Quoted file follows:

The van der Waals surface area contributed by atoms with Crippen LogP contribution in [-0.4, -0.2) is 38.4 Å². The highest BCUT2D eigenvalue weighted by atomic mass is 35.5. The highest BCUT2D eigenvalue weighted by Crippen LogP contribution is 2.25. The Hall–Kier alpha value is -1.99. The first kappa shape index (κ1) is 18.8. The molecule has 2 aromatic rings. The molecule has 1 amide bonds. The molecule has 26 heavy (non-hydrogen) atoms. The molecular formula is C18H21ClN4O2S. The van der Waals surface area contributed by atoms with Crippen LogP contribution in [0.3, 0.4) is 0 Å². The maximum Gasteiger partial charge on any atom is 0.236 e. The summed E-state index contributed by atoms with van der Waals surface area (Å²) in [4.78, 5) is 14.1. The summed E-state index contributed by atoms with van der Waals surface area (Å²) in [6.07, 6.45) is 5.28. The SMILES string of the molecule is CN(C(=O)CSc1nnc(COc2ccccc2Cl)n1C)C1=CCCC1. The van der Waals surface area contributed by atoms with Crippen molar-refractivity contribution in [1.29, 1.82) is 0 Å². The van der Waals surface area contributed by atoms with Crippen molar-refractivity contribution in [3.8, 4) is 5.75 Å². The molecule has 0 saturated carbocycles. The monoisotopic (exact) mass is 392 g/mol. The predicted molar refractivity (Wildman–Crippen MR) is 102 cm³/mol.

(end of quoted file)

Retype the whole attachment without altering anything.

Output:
The van der Waals surface area contributed by atoms with Crippen LogP contribution in [-0.4, -0.2) is 38.4 Å². The highest BCUT2D eigenvalue weighted by atomic mass is 35.5. The highest BCUT2D eigenvalue weighted by Crippen LogP contribution is 2.25. The Hall–Kier alpha value is -1.99. The first kappa shape index (κ1) is 18.8. The molecule has 2 aromatic rings. The molecule has 1 amide bonds. The molecule has 26 heavy (non-hydrogen) atoms. The molecular formula is C18H21ClN4O2S. The van der Waals surface area contributed by atoms with Crippen LogP contribution in [0.3, 0.4) is 0 Å². The maximum Gasteiger partial charge on any atom is 0.236 e. The summed E-state index contributed by atoms with van der Waals surface area (Å²) in [4.78, 5) is 14.1. The summed E-state index contributed by atoms with van der Waals surface area (Å²) in [6.07, 6.45) is 5.28. The SMILES string of the molecule is CN(C(=O)CSc1nnc(COc2ccccc2Cl)n1C)C1=CCCC1. The van der Waals surface area contributed by atoms with Crippen molar-refractivity contribution in [1.29, 1.82) is 0 Å². The van der Waals surface area contributed by atoms with Crippen molar-refractivity contribution in [3.8, 4) is 5.75 Å². The molecule has 0 saturated carbocycles. The monoisotopic (exact) mass is 392 g/mol. The predicted molar refractivity (Wildman–Crippen MR) is 102 cm³/mol.